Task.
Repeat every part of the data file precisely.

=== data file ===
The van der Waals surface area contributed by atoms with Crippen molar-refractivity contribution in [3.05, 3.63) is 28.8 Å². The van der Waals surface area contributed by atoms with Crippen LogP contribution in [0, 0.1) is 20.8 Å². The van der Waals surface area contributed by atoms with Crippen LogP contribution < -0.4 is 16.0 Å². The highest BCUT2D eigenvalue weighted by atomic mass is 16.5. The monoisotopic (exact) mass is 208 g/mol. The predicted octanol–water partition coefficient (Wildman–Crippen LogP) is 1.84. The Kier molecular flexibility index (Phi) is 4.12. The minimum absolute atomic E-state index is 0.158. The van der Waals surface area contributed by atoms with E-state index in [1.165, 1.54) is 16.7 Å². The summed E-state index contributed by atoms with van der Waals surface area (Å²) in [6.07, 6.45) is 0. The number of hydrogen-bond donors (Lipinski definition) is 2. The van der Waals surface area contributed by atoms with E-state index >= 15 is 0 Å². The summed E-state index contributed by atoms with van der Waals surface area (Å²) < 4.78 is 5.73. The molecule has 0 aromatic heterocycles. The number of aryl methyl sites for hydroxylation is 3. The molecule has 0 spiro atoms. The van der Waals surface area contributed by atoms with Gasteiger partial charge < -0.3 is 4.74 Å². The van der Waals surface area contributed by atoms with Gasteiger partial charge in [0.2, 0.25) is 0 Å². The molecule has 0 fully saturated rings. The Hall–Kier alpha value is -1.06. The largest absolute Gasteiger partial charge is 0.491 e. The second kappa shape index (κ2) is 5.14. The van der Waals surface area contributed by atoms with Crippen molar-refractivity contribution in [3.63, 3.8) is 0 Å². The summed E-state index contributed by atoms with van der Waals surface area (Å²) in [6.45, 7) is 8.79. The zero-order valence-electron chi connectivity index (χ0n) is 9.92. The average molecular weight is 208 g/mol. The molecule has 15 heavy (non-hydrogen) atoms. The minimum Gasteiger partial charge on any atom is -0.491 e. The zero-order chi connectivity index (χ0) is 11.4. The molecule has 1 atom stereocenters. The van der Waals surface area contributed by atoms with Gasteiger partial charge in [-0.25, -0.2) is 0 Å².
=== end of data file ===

The van der Waals surface area contributed by atoms with Crippen molar-refractivity contribution in [3.05, 3.63) is 28.8 Å². The van der Waals surface area contributed by atoms with Crippen LogP contribution in [0, 0.1) is 20.8 Å². The van der Waals surface area contributed by atoms with Crippen LogP contribution < -0.4 is 16.0 Å². The highest BCUT2D eigenvalue weighted by atomic mass is 16.5. The monoisotopic (exact) mass is 208 g/mol. The predicted octanol–water partition coefficient (Wildman–Crippen LogP) is 1.84. The Kier molecular flexibility index (Phi) is 4.12. The minimum absolute atomic E-state index is 0.158. The van der Waals surface area contributed by atoms with E-state index in [1.165, 1.54) is 16.7 Å². The summed E-state index contributed by atoms with van der Waals surface area (Å²) in [6.07, 6.45) is 0. The number of hydrogen-bond donors (Lipinski definition) is 2. The van der Waals surface area contributed by atoms with E-state index >= 15 is 0 Å². The summed E-state index contributed by atoms with van der Waals surface area (Å²) < 4.78 is 5.73. The molecule has 0 aromatic heterocycles. The number of aryl methyl sites for hydroxylation is 3. The molecule has 0 spiro atoms. The van der Waals surface area contributed by atoms with Gasteiger partial charge < -0.3 is 4.74 Å². The van der Waals surface area contributed by atoms with Gasteiger partial charge in [0.2, 0.25) is 0 Å². The molecule has 0 fully saturated rings. The Hall–Kier alpha value is -1.06. The largest absolute Gasteiger partial charge is 0.491 e. The second kappa shape index (κ2) is 5.14. The van der Waals surface area contributed by atoms with Crippen molar-refractivity contribution in [3.63, 3.8) is 0 Å². The summed E-state index contributed by atoms with van der Waals surface area (Å²) in [6.45, 7) is 8.79. The zero-order valence-electron chi connectivity index (χ0n) is 9.92. The average molecular weight is 208 g/mol. The molecule has 15 heavy (non-hydrogen) atoms. The minimum Gasteiger partial charge on any atom is -0.491 e. The zero-order chi connectivity index (χ0) is 11.4. The molecule has 1 atom stereocenters. The van der Waals surface area contributed by atoms with Gasteiger partial charge in [-0.25, -0.2) is 0 Å².